Over the next few years, research staff observed this new behaviour spread through the entire macaque colony, and within a decade, every capable macaque on the island was washing potatoes. But it was not only the technique of potato washing that the monkeys learned. At some point Imo discovered a second trick to make her potato consumption more pleasurable, by dipping her potatoes in the ocean instead of the river, the saltwater would season the potato and make it taste better. After each bite, she would dip the freshly exposed section of her potato back into the sea to enhance its flavour.
This same group of macaques also learnt to wash the sand off grains of wheat by throwing them into the ocean to clean them, with these new habits also spreading quickly through the macaque community.
From these examples we can see that monkeys really are cognitively very complex animals, making use of objects and features within their environment to help them to attain and process food and passing on these behaviours through cultural transmission.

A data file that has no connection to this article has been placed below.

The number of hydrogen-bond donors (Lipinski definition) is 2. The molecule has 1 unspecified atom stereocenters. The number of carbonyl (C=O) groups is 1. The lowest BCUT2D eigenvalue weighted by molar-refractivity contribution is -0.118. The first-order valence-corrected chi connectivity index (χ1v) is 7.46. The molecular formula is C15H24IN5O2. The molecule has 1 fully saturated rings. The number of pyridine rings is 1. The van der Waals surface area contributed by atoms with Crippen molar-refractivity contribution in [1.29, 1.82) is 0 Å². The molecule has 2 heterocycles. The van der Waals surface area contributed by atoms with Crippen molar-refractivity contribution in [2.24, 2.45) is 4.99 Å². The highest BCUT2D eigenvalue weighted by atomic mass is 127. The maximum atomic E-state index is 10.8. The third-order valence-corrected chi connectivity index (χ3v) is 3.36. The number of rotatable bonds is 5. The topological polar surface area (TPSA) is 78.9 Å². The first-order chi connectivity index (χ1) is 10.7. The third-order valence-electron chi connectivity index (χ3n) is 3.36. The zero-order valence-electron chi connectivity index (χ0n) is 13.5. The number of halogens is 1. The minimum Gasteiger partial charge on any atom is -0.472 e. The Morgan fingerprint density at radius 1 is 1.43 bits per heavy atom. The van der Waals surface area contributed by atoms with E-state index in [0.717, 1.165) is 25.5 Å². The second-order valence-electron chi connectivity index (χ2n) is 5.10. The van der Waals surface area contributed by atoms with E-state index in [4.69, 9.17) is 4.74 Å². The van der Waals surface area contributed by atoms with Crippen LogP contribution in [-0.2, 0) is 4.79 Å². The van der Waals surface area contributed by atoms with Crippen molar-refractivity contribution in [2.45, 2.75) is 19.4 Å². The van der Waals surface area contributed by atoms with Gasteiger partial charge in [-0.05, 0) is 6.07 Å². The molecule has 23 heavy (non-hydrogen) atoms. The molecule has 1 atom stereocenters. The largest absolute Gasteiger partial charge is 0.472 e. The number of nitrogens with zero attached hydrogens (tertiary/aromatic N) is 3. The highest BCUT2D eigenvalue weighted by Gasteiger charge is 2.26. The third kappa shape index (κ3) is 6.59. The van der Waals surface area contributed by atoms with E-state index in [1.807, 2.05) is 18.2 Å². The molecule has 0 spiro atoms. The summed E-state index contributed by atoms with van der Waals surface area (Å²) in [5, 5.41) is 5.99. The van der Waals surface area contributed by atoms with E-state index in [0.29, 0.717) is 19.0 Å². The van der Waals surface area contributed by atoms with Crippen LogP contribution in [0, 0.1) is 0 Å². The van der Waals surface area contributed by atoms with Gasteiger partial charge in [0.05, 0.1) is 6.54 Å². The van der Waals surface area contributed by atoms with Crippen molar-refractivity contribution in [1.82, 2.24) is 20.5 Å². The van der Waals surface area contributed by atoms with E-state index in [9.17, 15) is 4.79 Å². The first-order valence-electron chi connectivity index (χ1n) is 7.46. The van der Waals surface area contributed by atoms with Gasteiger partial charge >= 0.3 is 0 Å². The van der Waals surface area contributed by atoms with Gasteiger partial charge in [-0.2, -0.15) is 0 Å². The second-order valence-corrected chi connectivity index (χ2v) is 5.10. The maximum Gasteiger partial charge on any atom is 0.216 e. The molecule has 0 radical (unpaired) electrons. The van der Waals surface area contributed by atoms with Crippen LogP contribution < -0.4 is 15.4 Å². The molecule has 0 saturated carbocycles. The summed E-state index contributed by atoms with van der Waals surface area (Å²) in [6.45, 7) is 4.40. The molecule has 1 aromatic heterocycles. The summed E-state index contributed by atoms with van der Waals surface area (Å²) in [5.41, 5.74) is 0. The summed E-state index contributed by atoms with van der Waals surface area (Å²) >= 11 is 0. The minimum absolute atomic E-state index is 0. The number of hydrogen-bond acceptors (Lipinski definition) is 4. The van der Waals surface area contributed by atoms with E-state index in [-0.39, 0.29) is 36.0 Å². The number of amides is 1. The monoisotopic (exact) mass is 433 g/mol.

Unfortunately many species are today threatened with extinction due to habitat loss and degradation. As the habitat of monkeys is encroached upon by humans, monkeys have less access to food, and increasingly come into conflict with humans as their homes are converted to farmland. This often results in individuals being hunted and killed or individuals being captured and sold into the primate pet trade. Many of the animals taken from the wild sadly die in the process, or if they survive, are confined to a life of misery and suffering in captivity.
On World Monkey Day lets us celebrate the diversity of monkey life across the globe, acknowledge the depth of their social, emotional and cognitive abilities and do all we can to help to conserve the habitats in which they depend upon for their survival and to keep monkeys in the wild where they truly belong.
For more information about why monkeys are not suited as pets, and how you help those campaigning for the end in their trade see: